Today, my dear, I’m in a mood for a good old western mystery. That’s why I’d like to present you one of the most curious and unsolved mysteries the Wild West had ever seen!
The case still remains unsolved, and if you ask me, it will remain this way…forever!
Have you ever heard of Lizzie Borden?
What Was This Case About?
Well, it was about a murder that became quite famous during the Frontier Era. It was the case that make the infamous Lizzie Borden famous, but not in a good way at all. Sit tight my dear…because I’m going to present you the facts of a case and a trial that shocked so many people…and kind of inspired some other! Yes! You heard right!
You probably already know about that case…in a way! Because dear, I’m telling you, this case has become something like a legend in the history of the American culture. And that’s not all. You will find Ms. Lizzie Borden in poems and literature, films, theaters…or even songs!
Lizzie Borden, Who?
She was born and lived in Massachusetts, in 1869. Her mother died when she was two years old. She was younger than her other sister, Emma. After her mother’s death, her father Andrew married another woman, named Abby. Abby wasn’t exactly close to her stepdaughters and apparently the feelings were mutual.
Anyway, Lizzie stayed unmarried and continued to live with her father and stepmother. But she was a very active member of the society and the local community! At the age of thirty-two she was teaching at the Sunday School, singing in the church choir and working occasionally at the hospital. And there’s more! She was delivering bouquets and baskets to the poor and sick people, helping anyone in need and, during the Christmas holidays, she was even preparing meals and turkeys for the orphan children.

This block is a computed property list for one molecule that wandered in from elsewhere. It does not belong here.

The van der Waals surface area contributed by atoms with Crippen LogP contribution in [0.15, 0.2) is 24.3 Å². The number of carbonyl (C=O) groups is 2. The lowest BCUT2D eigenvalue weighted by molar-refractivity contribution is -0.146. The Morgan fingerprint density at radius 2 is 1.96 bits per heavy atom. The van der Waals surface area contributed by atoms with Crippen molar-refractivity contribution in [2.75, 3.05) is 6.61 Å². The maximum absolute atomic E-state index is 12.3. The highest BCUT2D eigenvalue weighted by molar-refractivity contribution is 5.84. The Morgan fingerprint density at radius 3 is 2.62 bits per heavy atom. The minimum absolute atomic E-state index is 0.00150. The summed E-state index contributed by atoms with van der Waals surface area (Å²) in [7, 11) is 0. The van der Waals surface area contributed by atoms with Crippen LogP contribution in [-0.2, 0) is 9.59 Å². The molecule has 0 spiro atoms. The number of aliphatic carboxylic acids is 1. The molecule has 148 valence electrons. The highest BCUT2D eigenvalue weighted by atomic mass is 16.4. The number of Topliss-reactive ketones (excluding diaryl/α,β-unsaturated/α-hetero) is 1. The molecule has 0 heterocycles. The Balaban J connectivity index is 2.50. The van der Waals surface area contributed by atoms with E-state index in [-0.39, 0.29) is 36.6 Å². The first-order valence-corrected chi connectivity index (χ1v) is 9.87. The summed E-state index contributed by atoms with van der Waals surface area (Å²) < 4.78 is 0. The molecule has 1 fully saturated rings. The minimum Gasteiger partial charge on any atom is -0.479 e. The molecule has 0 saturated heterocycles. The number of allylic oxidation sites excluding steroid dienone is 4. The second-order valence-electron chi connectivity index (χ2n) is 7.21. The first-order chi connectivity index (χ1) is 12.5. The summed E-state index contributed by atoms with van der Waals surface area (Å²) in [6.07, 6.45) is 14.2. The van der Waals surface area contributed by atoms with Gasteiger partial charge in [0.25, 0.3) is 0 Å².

Curious Fact number 1: None of the Borden sisters ever got married. Very unusual considering the era they lived. The Result? They stayed with their 70-year-old father and their 63-year-old stepmother…This might not have been so pleasant for the sisters.
First (Unsuccessful?) Attempt?
The Bordens’ maid named Sullivan, one day got very sick. A very serious nausea. And guess what?! Both Andrew and Abby had the same symptoms! Abby got really worried and went to see a physician. She probably described the symptoms and told him what they had eaten. The physician assumed that since three members of the house had the same symptoms it must have been food poisoning, probably from having eaten a-not-so fresh fish. But was it so?
What Happened Then?
Shortly after this incident, there was a time during the day that Lizzie was left alone in the house with Abby. Where was everyone else? Well Andrew was away organizing errands, Emma was out of town with her friends and their maid, Sullivan, was outside, cleaning the windows.
Sullivan finished the windows and Andrew came home. And then something strange happened. When he asked where his wife Abby was, Lizzie showed up and said that Abby had received a letter from a sick friend and left home in order to visit them. Then, her father didn’t go to any room, just sat on the sofa to get some rest.
In the middle of the night, Lizzie started screaming. So loud that awoke Sullivan up. She was screaming that her father was dead. And he truly was. On the sofa, struck by an…ax (or hatcher)!
Lizzie told Sullivan to go get a physician, or any close friends—generally to go get some help. Sullivan did that, but when she got back with help, people started asking where Abby was…
Where Was Abby?
Lizzie claimed that she heard Abby returning home. When they searched for her, they found her dead at the guest house, struck by an…ax (or hatcher) as well!
Accusations, Lizzie’s Behavior, Investigation